(Stars and Stripes)

WASHINGTON — The Department of Veterans Affairs never established a maximum amount of time veterans should have to wait to see private-sector doctors through the agency’s new community care program, an independent watchdog reported this week.

The lack of standards for the program meant that veterans had to wait an indefinite amount of time for care, the Government Accountability Office wrote in a new report. Without a wait-time goal, the success of the program is impossible to measure.

“Without implementing an achievable wait-time performance measure for receiving community care, VA cannot determine whether the [program] has helped to achieve its goal of reducing veterans’ wait times for receiving care,” the report reads.

The Veterans Community Care Program was created in 2018 under the VA Mission Act — a measure President Donald Trump commonly refers to as “veterans’ choice.” The new program went into effect in 2019, replacing the previous VA Choice Program. VA Choice was established in response to the 2014 VA wait-time scandal, when it was discovered more than 200 veterans died while waiting for appointments.

The intent of the Choice program was to lessen veterans’ wait for health care by sending them to private-sector doctors when they live far from a VA facility or can’t get an appointment. The new Veterans Community Care Program aimed to expand on VA Choice. However, it’s unsure whether it’s working, the GAO reported.

The GAO first recommended the VA develop a wait-time standard in 2013 for the agency’s previous community care programs. It made the recommendation again in 2018.

Citing a lack of action by the VA to follow through on the recommendation, the GAO called on Congress this week to develop the wait-time goal for the agency.

“Given the VA’s lack of action over the prior [seven] years implementing wait-time goals for various community care programs, congressional action is warranted to help achieve timely health care for veterans,” the report reads.

In response to the report, VA officials said that creating a maximum allowable wait time “would not be appropriate” because wait times are based on clinical needs. Veterans in urgent need of care are being referred to private doctors in under two days, officials said.

Sen. Jon Tester, D-Mont., introduced legislation last year that would require the VA to send regular reports about how long it takes veterans to receive care from private-sector doctors. The measure — the Accountability in VA Scheduling and Consult Management Act — hasn’t yet been considered.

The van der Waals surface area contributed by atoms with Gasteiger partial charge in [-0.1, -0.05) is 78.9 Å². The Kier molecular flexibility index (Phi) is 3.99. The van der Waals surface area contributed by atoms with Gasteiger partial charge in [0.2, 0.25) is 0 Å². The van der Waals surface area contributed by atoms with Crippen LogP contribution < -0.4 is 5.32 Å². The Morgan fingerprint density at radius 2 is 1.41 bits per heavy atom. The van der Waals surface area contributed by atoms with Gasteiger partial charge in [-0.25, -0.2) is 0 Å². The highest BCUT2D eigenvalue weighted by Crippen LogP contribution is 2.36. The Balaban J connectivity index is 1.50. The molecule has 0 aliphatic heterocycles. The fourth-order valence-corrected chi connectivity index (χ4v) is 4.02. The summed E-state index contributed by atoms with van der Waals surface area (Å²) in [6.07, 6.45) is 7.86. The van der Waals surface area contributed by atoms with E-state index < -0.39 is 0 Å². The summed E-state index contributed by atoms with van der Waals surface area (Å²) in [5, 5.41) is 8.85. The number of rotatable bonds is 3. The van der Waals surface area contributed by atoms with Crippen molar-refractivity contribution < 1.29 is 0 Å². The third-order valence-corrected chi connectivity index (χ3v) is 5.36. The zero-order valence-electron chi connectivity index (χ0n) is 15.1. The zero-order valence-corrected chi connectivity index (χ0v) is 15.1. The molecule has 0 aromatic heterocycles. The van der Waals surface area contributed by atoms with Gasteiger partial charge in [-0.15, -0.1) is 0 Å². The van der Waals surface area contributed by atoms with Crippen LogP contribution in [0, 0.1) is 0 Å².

Tester said this week that Trump’s administration has “bungled” the Veterans Community Care Program.

“If VA cannot get its house in order, Congress will take action to better ensure that veterans from the Big Apple to Big Sandy can access their earned care in a timely manner,” Tester said in a statement.

The report will be part of a hearing Wednesday of the House Committee on Veterans’ Affairs. The GAO, as well as veterans organizations and VA officials, are scheduled to testify.

In its review, the GAO looked at referrals for community care in White River Junction, Vt.; Bath, N.Y.; Bronx, N.Y.; Philadelphia; and Washington, D.C. Veterans at those facilities waited from one to 130 days to get an appointment with a private-sector doctor, according to the report.

The GAO also found that few private-sector providers are using a software system the VA created to exchange documents and information.

“Limited participation in the use of this system has resulted in manual exchange of documentation with VAMCs, which could result in additional delays in scheduling veterans’ appointments, lost documentation, or scanning backlogs,” the report reads.

In addition, there was a shortage of schedulers on staff in the community care offices at all five VA facilities the GAO reviewed.

The VA agreed to two GAO recommendations, including one that asks the agency to recruit more schedulers. Twitter: @nikkiwentling

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Nikki Wentling has worked for Stars and Stripes since 2016. She reports from Congress, the White House, the Department of Veterans Affairs and throughout the country about issues affecting veterans, service members and their families. Wentling, a graduate of the University of Kansas, previously worked at the Lawrence Journal-World and Arkansas Democrat-Gazette. The National Coalition of Homeless Veterans awarded Stars and Stripes the Meritorious Service Award in 2020 for Wentling’s reporting on homeless veterans during the coronavirus pandemic. In 2018, she was named by the nonprofit HillVets as one of the 100 most influential people in regard to veterans policymaking.

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